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Flame Temperature

  1. Nov 20, 2014 #1
    C4H10 + 4.5O2 -> 4Co2 + 5H2O1. The problem statement, all variables and given/known data

    A fuel gas consists of 75% butane (C4 H10 ), 10% propane (C3 H8 ) and butene (C4 H8 ) by volume.
    It is to be fed to the combustion chamber in 10% excess air at 25ºwhere it is completely burnt to carbon dioxide and water. The flue gases
    produced are to be used to generate 5 bar steam from water at 90ºC.

    Determine the maximum flame temperature.

    2. Relevant equations
    Actual oxygen supplied = theoretical x excess air
    Heat content = enthalpy x no of moles

    3. The attempt at a solution

    lower valvue for propane 2046 KJ/mol, butane 2660 KJ/mol

    (.75*2660)+(.1*2046)+(.15*2660)
    1995+204.6+399=2598.6KJ = 2598.6KJ/mol fuel

    C4H10 + 4.5O2 -> 4Co2 + 5H2O
    1mol 4.5mol 4 mol 5 mol
    .75 mol 3.375mol 3mol 3.75mol

    C3H8 + 5O2 -> 3Co2 + 4H2O
    1mol 5mol 3 mol 4 mol
    .1 mol .5mol .3mol .4mol

    C4H8 + 6O2 -> 4Co2 + 4H2O
    1mol 6mol 4 mol 4 mol
    .15 mol .9mol .6mol .6mol

    4.775 O2 Req
    actual O2 = theo x excess air
    4.775 x 1.1 = 5.2525 mol
    N2 = 5.2525 x 3.76=19.749 moles in flue gas (3.76 is 79%/21% conversion factor from O2 to air to N2 )

    the problem is the next bit once i work out the heat content the enthalpy table goes up to 2200 Deg C however when i work out the heat content it it below what i worked out in the first steps (2598.6KJ/mol fuel) could someone check my calcs above to ensure there are correct as i believe it should be somewhat less to tie into the enthalpy table to give me a max flame temp.

    thanks
     
  2. jcsd
  3. Nov 20, 2014 #2

    Bystander

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    Plus combustion products?
     
  4. Nov 21, 2014 #3
    Hi bystander
    I'm not sure what you mean, do you need to add more values to the nitrogen?
    Thanks
     
  5. Nov 21, 2014 #4

    Bystander

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    What is the composition of the flue gas?
     
  6. Nov 21, 2014 #5
    O2=0.4775
    N2=19.749
    H2O=4.75
    CO2=3.9moles
     
  7. Nov 21, 2014 #6

    Bystander

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    And the heat capacity?
     
  8. Nov 21, 2014 #7
    I believe it to be 4.18 KJ/kg/k
    Obtained from steam tables
     
  9. Nov 21, 2014 #8

    Bystander

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    That's for liquid water --- we're still in the firebox rather than the boiler. What's the heat capacity of the flue gas?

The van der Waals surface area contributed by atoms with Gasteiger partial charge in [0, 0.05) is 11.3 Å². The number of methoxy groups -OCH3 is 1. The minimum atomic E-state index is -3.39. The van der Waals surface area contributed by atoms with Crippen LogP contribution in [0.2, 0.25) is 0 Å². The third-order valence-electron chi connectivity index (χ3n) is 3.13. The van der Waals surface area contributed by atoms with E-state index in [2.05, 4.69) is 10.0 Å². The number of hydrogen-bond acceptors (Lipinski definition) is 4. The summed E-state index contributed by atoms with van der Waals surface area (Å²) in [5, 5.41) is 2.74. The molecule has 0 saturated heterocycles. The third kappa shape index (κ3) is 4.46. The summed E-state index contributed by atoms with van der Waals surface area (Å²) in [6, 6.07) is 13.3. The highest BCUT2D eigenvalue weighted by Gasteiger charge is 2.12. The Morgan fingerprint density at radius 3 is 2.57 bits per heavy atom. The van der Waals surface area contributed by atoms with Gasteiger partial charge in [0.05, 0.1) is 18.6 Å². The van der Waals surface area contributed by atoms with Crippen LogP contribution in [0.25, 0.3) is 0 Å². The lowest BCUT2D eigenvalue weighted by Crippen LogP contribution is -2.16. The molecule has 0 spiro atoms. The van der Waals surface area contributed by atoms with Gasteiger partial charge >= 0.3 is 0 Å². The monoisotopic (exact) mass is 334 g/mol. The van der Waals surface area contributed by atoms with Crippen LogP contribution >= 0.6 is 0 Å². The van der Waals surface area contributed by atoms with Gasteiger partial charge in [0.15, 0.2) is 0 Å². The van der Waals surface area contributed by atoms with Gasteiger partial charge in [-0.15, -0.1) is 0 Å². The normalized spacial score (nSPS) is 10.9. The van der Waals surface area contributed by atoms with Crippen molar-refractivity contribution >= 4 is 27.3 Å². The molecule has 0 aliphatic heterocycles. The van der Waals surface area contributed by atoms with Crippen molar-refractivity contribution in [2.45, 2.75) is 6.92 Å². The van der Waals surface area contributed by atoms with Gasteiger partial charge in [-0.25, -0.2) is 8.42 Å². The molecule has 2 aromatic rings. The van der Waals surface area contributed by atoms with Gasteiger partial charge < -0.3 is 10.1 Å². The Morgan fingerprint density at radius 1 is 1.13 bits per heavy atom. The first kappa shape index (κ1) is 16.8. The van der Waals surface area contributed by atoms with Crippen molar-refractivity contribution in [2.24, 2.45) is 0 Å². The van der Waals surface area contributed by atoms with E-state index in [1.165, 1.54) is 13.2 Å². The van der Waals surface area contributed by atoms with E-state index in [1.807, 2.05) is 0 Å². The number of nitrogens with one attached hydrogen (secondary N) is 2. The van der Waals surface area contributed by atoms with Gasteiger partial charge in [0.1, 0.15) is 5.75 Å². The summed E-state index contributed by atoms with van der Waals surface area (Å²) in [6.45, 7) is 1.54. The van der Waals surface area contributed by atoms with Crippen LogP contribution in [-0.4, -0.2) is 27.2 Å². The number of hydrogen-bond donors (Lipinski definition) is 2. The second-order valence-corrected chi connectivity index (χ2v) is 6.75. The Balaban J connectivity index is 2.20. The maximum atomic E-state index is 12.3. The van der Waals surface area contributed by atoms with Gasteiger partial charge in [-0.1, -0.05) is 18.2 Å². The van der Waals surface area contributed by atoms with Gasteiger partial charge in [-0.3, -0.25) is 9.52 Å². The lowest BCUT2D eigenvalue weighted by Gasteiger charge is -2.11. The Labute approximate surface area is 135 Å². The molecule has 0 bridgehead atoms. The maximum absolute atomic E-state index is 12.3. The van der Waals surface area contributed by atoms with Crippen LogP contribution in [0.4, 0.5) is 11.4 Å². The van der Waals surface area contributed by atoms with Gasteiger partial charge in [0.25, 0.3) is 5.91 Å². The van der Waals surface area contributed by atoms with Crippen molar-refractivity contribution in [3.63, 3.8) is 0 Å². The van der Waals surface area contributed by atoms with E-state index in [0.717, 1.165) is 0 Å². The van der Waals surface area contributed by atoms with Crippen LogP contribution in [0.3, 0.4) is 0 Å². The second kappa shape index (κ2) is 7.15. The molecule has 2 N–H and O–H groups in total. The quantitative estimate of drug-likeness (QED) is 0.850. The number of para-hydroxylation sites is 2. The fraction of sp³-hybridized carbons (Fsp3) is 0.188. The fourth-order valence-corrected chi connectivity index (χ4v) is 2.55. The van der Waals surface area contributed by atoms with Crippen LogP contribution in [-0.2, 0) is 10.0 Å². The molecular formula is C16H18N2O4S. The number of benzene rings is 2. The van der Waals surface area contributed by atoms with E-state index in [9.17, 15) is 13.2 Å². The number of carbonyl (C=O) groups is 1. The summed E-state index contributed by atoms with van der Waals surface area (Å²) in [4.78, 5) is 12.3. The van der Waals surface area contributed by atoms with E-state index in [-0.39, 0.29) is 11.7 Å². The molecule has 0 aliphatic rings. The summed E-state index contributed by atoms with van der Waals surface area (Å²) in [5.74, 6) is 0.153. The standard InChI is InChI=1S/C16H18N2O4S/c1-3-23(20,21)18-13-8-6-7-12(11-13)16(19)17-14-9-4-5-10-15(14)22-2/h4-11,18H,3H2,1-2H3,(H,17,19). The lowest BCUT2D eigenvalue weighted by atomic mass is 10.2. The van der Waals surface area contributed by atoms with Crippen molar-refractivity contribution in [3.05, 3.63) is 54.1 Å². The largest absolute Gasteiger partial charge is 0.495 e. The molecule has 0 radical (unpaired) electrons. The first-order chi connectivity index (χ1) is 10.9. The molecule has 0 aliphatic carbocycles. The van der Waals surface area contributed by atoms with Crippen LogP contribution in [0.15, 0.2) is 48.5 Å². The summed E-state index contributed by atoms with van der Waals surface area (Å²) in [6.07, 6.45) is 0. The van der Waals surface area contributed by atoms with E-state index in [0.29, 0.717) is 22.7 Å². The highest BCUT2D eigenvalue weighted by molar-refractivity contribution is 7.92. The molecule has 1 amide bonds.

10. Nov 21, 2014 #9
    I'm not sure how to obtain this value
    With the flue gas being a gas I'm assuming this is going to be a really low value?
     
  11. Nov 21, 2014 #10

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    Just checked through your original post, and the heat of combustion for butene is NOT the same as that of butane, it's about 95% that of butane, which reduces your total enthalpy of combustion by 1-2%.

    That enough to fit your table? And we'll forget I started trying to get you to do things the hard way.
     
  12. Nov 21, 2014 #11
    No problem, the lecturer has stated we can use the same value for both butane and butene although these are slightly different. 1-2% would not change my final value so it would fit that of the table.
    Is it possible it is above 2200 deg C or is this too high ?
    The question stated max temp so I'm assusung it is below 2200?
     
  13. Nov 21, 2014 #12

    Bystander

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    What I've been trying to do is enthalpy divided by heat capacity for del T. This ignores the fact that CO2 and H2O are significantly dissociated at high temperatures. If you hit "flame temperature" on Wiki, it comes up around 2000 C, give or take. Whereas, total enthalpy of combustion which is measured by cooling products to 25 C ------- and all of a sudden the golden age brain death becomes transparent!!!!!

    Total enthalpy is as you've calculated MINUS enthalpy of vaporization of water for the 4.75 moles of water since they are not condensed in the flue gas --- that'll be around 200 kJ you can take from the total heat of combustion since it has not been recovered by condensation.

    Sorry, Man --- I'm up too late.
     
  14. Nov 21, 2014 #13

    Ah I get this now I will re do this and hopefully it will work out- thanks for your help
    Much appreciated
     
  15. Nov 23, 2014 #14
    Hi I was wondering if you would know what equation to use for this ...

    1. (i) If 5% of the heat available for steam production is lost to the atmosphere, determine the amount of steam raised per hour when the total flow of flue gases is 1400 kmol h–1.

      Can I just deduct 5% from the heat available then input that into an equation to give the amount of steam raised per hr?
      Thanks mate
     
  16. Nov 23, 2014 #15

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    Should do it.
     
  17. Mar 21, 2016 #16
    Mitch, could you help me out by letting me know what equation you are referring to here?
     
  18. Mar 21, 2016 #17
    Hi
    I will dig out my notes and let you know. I am not 100% off the top of my head
    Regards
     
  19. Mar 22, 2016 #18
    appreciate that!


    cheers
     
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